Boston Red Sox executive Mike Dee receives almost a dozen calls during an hourlong lunch at a Fenway Park restaurant, and this is the one that really gets his attention: One of the ballclub’s owners went fishing the previous day, with great success.
Dee puts down his lunch — he eats here so often, the double-decker burger is named after him — and savors the details: Where did they go? How many fish did they catch? When are they going back?
But Dee won’t be making a fishing trip any time soon.
Instead, he’s off to North Carolina for a NASCAR drivers’ meeting; or to New York to discuss online media at the commissioner’s office; or down the street to Boston College to help the school capitalize on its move to the high-profile Atlantic Coast Conference.
Like striped bass in Boston Harbor, opportunities abound for Fenway Sports Group, a Red Sox sister company that is expanding the team’s marketing reach into college sports, auto racing, golf, concerts and even beach volleyball. The Red Sox famously dubbed the New York Yankees an “Evil Empire”; in truth, it’s on the Boston ballclub that the sun never sets.
“Baseball’s always going to be our core business, but it’s a mature business. It’s going to be harder to squeeze more juice from the orange,” said Dee, who has a dual role as the Red Sox chief operating officer and the president of Fenway Sports Group. “I tell people, ’I spend 80 percent of my time with the Red Sox, and the other 80 percent of my time with the Fenway Sports Group.”’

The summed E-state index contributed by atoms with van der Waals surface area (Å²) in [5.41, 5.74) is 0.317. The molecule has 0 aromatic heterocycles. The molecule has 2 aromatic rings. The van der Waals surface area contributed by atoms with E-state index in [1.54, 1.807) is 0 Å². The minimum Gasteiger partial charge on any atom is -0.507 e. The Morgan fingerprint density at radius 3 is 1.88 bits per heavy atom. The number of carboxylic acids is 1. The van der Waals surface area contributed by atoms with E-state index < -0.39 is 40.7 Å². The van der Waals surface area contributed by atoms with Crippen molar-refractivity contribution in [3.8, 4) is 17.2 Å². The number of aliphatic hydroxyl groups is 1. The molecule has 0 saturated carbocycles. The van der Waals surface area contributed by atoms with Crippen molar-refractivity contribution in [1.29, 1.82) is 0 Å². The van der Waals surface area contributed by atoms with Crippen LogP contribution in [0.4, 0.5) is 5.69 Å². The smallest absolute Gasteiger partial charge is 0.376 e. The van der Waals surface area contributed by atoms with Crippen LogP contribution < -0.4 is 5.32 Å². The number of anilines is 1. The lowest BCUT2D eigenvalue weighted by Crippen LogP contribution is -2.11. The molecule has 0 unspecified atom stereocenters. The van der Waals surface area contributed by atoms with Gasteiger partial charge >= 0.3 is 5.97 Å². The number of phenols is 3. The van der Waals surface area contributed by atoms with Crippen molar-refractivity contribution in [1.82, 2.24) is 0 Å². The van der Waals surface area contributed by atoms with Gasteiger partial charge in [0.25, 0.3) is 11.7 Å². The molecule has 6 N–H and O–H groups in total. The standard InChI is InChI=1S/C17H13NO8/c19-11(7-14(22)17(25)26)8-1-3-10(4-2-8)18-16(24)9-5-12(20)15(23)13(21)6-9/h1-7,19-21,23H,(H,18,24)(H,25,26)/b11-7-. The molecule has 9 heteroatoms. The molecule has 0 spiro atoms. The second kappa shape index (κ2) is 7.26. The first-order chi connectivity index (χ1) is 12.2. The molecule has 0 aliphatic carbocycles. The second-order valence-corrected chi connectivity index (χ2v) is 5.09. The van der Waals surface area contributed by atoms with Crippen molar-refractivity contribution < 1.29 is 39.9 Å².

A former national marketing director for a paint company, Dee spent eight years at the San Diego Padres before following Red Sox chairman Tom Werner and president Larry Lucchino to Boston when Florida financier John Henry bought the team in 2002.
The Red Sox have done better than OK since then, winning the World Series in ’04 to end an 86-year title drought, while selling out every game since May 15, 2003; ballpark ads and sponsorships are also quickly snapped up.
According to Forbes magazine, the value of the Red Sox alone — not counting Fenway Park or their TV network — has doubled, from $339 million in 2001 to $724 million in this year’s accounting. If the Red Sox were strictly in the baseball business, this would be the time for the marketing folks to relax.
But major league baseball has a luxury tax that essentially forces big money teams to send 40 cents of every new dollar to the have-nots. So when Henry looked at ways to grow his business, he had to look outside the sport.
“With revenue sharing, we were looking at trying to draw revenue from other areas that are untaxed. We really had to leave the sport of baseball to do that,” Henry said this summer after unveiling a baseball-themed NASCAR entry at Fenway Park. “We’ve sold out about everything we can sell here. But we have tremendously creative people looking for additional challenges.”
Fenway Sports Group was born, and Dee was given wide latitude to look throughout sports and entertainment for new business opportunities.